It's autumn, the kids are back in school, and Congress is in session. But I'm not asking, "Why can't Johnny read?" I'm asking, "Why can't Newt add?"
Fortune magazine recently reported House Speaker Newt Gingrich's reason for backing insurance agent associations and opposing bank insurance powers.
"In a typical town, there is one bank president and 130 independent insurance agents," he said. "I do not believe you can ask our freshmen Congressmen to vote against independent insurance agents and hope to survive. It's that simple."
Whether or not congressional representatives should vote in favor of bank insurance is not "that simple," because the factors in the speaker's equation are wrong.
According to the Bank Insurance Market Research Group, 2,173 FDIC- insured commercial banks, thrifts, and mutual savings banks sold annuities in the first quarter. Depository institutions sell one-third of individual annuity premiums - more than $16 billion in 1994. In typical towns across America, these annuities are sold by thousands of insurance-licensed agents, not by solitary bank presidents.
A recent Financial Institutions Insurance Association survey of 138 banks in 37 states showed that 10,320 licensed agents sell insurance products in those banks.
Opportunities for more bank insurance jobs exist because 40% of Americans have no life insurance and need, according to the National Association of Life Underwriters, $5 trillion in coverage.
Agent associations like NALU and the Independent Insurance Agents of America do not represent all licensed insurance agents. Only about one- quarter of eligible people belong to these groups.
Truly independent insurance agents see banks as a market opportunity for insurance products. In midwestern states, for example, an estimated 50% of independent agents work for or with bank-owned insurance agencies.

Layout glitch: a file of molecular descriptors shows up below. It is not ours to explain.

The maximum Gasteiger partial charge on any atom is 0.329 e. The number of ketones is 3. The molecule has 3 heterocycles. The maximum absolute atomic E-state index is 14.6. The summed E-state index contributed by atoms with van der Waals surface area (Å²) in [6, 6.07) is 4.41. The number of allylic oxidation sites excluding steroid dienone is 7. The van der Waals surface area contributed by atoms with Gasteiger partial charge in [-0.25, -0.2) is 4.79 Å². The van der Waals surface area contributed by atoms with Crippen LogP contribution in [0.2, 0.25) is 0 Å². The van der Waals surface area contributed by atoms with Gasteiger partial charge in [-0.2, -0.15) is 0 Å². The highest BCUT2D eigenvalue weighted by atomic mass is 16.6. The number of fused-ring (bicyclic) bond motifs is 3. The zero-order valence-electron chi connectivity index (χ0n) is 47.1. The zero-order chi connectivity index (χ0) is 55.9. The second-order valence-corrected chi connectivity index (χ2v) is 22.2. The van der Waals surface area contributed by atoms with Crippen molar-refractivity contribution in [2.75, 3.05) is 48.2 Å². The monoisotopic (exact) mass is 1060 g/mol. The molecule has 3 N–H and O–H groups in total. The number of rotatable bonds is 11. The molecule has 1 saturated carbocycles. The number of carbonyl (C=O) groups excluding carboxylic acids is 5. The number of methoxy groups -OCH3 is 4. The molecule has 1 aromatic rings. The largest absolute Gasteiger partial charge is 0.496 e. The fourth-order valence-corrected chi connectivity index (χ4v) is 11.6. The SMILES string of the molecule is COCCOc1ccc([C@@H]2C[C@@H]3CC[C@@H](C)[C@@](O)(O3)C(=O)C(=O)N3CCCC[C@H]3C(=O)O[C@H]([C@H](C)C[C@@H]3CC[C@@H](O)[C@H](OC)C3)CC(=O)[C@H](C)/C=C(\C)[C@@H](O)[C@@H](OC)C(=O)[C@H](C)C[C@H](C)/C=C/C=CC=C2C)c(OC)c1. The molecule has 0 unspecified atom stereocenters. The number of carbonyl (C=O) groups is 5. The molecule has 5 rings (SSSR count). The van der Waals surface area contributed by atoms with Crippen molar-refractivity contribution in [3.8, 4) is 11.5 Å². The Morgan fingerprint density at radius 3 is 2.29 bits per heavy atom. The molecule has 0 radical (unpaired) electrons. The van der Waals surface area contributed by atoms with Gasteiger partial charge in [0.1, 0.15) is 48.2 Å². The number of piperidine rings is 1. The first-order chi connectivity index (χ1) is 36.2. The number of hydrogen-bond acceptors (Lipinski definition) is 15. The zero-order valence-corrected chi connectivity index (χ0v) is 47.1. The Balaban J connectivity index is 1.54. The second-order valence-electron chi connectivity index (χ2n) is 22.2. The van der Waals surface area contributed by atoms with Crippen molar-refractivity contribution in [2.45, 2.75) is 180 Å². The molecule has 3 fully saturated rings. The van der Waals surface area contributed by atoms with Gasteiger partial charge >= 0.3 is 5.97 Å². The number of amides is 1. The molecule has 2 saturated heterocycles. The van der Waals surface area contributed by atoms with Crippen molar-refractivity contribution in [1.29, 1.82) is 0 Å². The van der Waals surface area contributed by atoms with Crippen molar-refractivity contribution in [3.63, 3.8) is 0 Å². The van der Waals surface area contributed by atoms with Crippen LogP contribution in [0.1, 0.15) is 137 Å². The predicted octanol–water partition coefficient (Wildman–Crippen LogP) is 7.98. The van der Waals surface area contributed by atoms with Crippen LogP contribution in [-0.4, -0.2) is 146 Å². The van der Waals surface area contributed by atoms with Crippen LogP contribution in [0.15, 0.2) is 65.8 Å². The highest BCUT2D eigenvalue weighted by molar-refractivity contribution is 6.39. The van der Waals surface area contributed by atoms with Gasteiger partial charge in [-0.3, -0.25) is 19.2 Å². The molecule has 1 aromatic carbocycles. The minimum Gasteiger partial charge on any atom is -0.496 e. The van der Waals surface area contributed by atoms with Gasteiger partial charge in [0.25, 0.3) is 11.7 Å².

In short, the assumptions underlying Mr. Gingrich's vote-counting on the bank insurance issue are flawed. Yes, NALU and IIAA vociferously oppose bank insurance powers. But bank employees and those directly involved in bank insurance activities constitute more votes than do the membership rolls of the associations.
So what is Speaker Gingrich adding up to arrive at the sum of his equation? He may be counting agent association's contributions to political action committees.
From 1979 to 1992, NALU and IIAA were among the top four contributors to congressional campaigns, giving, respectively, $7.4 million and $4.2 million. With $108,611 as of Sept. 30, 1994, Newt Gingrich was the second- leading recipient in the House of Representatives of PAC money from the health and insurance industries.
Mr. Gingrich's arithmetic is wrong. His writing, on the other hand, makes sense. In his book, "To Renew America," Speaker Gingrich calls the insurance industry and health care delivery system "large centers of power that charge high costs to individuals without leaving them much alternative. Our job should be to allow innovation and the free market to bring costs down while increasing choice and quality."
That's exactly the principle that undergirds the drive for bank insurance powers. If the speaker stands high on his free-market principles, his voting equation will reflect the reality that more voters want the benefits of buying and selling insurance products through banks.
Mr. White is chairman of the Institute for Bank Insurance Services and president of Michael White Associates, a Radnor, Pa., consulting firm.